As our plane descended over the Andes mountains, the sun rose over the their jagged peaks, painting the blue sky deep purple, red, orange and pink. I woke up the passenger next to me, and we spent the remainder of our descent gawking at the ever-changing silhouetted mountains. The picturesque view wasn’t something I wanted to experience alone.
After landing the thirteen other students in my program and I spent the next three days learning what it was like to live in Chile for a semester. We learned the ins and outs of living in Santiago, South America’s must industrialized city. By the end of the week were installed into homestays, the families with which we would live.
So far, living with a Chilean family has been the most enriching part of my study abroad experience. Learning a new culture, from my limited experience, is easiest with a family that is eager to invite you into their lives. My host-mom, Aly, has been an ambassador for Chilean culture, just by her caring nature. She not only prepares me three full (delicious) meals per day, but Aly also cleans my room, washes my clothes, and makes sure I’m as feeling as welcomed in her home as possible. Sergio, my host dad, compliments Aly perfectly. Simply, Sergio is a jolly guy. When I first entered his home, I saw a massive dry-roasted pig leg seated atop the fridge. When Sergio saw me eyeing it, his face lit up and he triumphantly told me, “es mia!” quickly pulling out a knife to slice me off some of his prized meat leg. One interesting custom I quickly learned is that the parents’ bedroom and bed functions as the family room and family sofa. It’s not rare to find me lying on the foot of the bed with Sergio and Aly watching TV.
The family has two kids, Cristobal, 22, who no longer lives in the house, and Javiera, 19, who is studying at a university in Santiago. Two eighteen year-old, twin cousins, Diego and Esteban, moved in last week, who live here during school semesters to study in local universities. With so many people my age around the house, there’s always someone to chat with, and of course, always something interesting happening.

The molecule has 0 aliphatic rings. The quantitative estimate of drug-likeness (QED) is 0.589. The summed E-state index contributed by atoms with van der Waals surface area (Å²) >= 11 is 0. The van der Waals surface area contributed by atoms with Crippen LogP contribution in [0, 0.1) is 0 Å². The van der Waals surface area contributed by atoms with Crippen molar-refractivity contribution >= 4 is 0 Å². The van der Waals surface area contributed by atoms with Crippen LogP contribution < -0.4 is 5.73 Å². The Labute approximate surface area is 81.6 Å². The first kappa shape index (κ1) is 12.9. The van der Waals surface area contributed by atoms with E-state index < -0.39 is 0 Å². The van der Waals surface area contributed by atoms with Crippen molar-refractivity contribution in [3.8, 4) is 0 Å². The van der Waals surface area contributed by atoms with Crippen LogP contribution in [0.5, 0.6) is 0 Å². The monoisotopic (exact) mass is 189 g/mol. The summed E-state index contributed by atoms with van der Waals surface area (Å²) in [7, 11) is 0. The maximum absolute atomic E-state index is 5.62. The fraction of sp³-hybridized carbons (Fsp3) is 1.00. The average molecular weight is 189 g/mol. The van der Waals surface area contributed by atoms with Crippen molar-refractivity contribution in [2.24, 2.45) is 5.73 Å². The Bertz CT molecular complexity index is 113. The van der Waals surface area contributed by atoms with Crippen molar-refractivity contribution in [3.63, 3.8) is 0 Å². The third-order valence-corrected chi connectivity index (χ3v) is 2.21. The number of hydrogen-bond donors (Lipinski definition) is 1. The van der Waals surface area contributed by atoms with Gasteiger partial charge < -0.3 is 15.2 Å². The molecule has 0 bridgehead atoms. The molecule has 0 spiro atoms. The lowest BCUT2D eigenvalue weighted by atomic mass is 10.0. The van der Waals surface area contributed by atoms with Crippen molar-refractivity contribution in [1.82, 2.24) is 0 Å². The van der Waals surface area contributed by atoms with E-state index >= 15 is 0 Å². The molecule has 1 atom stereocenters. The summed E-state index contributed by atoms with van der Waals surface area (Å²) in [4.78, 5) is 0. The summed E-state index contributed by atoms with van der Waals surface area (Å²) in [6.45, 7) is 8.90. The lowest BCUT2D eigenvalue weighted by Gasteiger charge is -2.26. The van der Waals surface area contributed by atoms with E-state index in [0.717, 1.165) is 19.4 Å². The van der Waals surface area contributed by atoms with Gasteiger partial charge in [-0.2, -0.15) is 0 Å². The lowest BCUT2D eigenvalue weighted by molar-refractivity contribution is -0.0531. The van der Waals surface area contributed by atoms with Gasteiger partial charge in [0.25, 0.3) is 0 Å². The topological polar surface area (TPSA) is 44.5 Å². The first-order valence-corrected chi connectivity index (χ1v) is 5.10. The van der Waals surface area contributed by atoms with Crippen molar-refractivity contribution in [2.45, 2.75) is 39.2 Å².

A typical day in Santiago goes as such: I wake up around 7:20am to find breakfast laid out for me by Aly the night before. I eat my breakfast and hop on my bike around 7:50am to arrive at my first class by 8:30am- Fluid Dynamics at the Pontificial Universidad Cátolica de Chile, San Joaquin campus. My class usually ends around 9:30am, when I have to race downtown to make it to my history and culture of Chile class at 10am. At 12pm leisurely ride my bike back to my house and eat almuerzo with most my host family and usually my host dad’s worker, Claudio. The afternoons have been pretty clear for me thus far. Normally I read my book or meet up with my friends for coffee or a bike ride. Later, I usually work on some homework until once which happens between 8 and 10pm. Once is more or less a tea time that also includes some small sandwiches and pastries. By 12am I’m probably in bed getting ready to take on my next day.
So far I’ve been able to meet a few Chilean friends, but I am most grateful for the American friends I’ve made through my program. Being immersed in a culture can be a little overwhelming, so its been a blessing to have others around me who can share in the culture shock I’m experiencing. We’ve also had the opportunities to travel to some places around Santiago.
Overall things are going very well here in Chile, now five weeks into the program. Hopefully in the next blog posts I’ll have a few stories to tell, as my friends and I currently hatching plans to hit the road and see the sights of Chile. But next time, enjoy this picture I took last weekend hiking.